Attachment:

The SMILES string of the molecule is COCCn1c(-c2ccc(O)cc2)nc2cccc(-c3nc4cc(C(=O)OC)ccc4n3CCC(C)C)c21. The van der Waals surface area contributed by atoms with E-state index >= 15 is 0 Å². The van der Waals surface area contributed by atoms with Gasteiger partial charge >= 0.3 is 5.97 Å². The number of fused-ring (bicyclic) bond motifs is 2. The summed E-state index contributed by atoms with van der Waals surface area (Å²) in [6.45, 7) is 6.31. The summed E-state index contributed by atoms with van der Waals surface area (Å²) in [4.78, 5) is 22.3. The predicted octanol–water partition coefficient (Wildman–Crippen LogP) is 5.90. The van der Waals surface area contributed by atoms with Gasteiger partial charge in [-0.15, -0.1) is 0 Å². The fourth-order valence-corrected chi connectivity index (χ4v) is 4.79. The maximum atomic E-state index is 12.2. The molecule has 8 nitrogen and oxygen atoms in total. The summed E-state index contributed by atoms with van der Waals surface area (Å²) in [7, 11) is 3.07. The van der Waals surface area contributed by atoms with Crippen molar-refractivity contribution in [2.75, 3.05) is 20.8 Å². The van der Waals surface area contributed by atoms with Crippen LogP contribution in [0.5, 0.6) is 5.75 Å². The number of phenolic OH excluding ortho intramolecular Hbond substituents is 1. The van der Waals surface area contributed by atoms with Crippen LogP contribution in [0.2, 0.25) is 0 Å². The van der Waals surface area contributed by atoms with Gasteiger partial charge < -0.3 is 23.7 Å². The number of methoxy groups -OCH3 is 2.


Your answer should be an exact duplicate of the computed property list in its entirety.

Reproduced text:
The SMILES string of the molecule is COCCn1c(-c2ccc(O)cc2)nc2cccc(-c3nc4cc(C(=O)OC)ccc4n3CCC(C)C)c21. The van der Waals surface area contributed by atoms with E-state index >= 15 is 0 Å². The van der Waals surface area contributed by atoms with Gasteiger partial charge >= 0.3 is 5.97 Å². The number of fused-ring (bicyclic) bond motifs is 2. The summed E-state index contributed by atoms with van der Waals surface area (Å²) in [6.45, 7) is 6.31. The summed E-state index contributed by atoms with van der Waals surface area (Å²) in [4.78, 5) is 22.3. The predicted octanol–water partition coefficient (Wildman–Crippen LogP) is 5.90. The van der Waals surface area contributed by atoms with Gasteiger partial charge in [-0.15, -0.1) is 0 Å². The fourth-order valence-corrected chi connectivity index (χ4v) is 4.79. The maximum atomic E-state index is 12.2. The molecule has 8 nitrogen and oxygen atoms in total. The summed E-state index contributed by atoms with van der Waals surface area (Å²) in [7, 11) is 3.07. The van der Waals surface area contributed by atoms with Crippen molar-refractivity contribution in [2.75, 3.05) is 20.8 Å². The van der Waals surface area contributed by atoms with Crippen LogP contribution in [0.5, 0.6) is 5.75 Å². The number of phenolic OH excluding ortho intramolecular Hbond substituents is 1. The van der Waals surface area contributed by atoms with Crippen LogP contribution in [0.2, 0.25) is 0 Å². The van der Waals surface area contributed by atoms with Gasteiger partial charge < -0.3 is 23.7 Å². The number of methoxy groups -OCH3 is 2.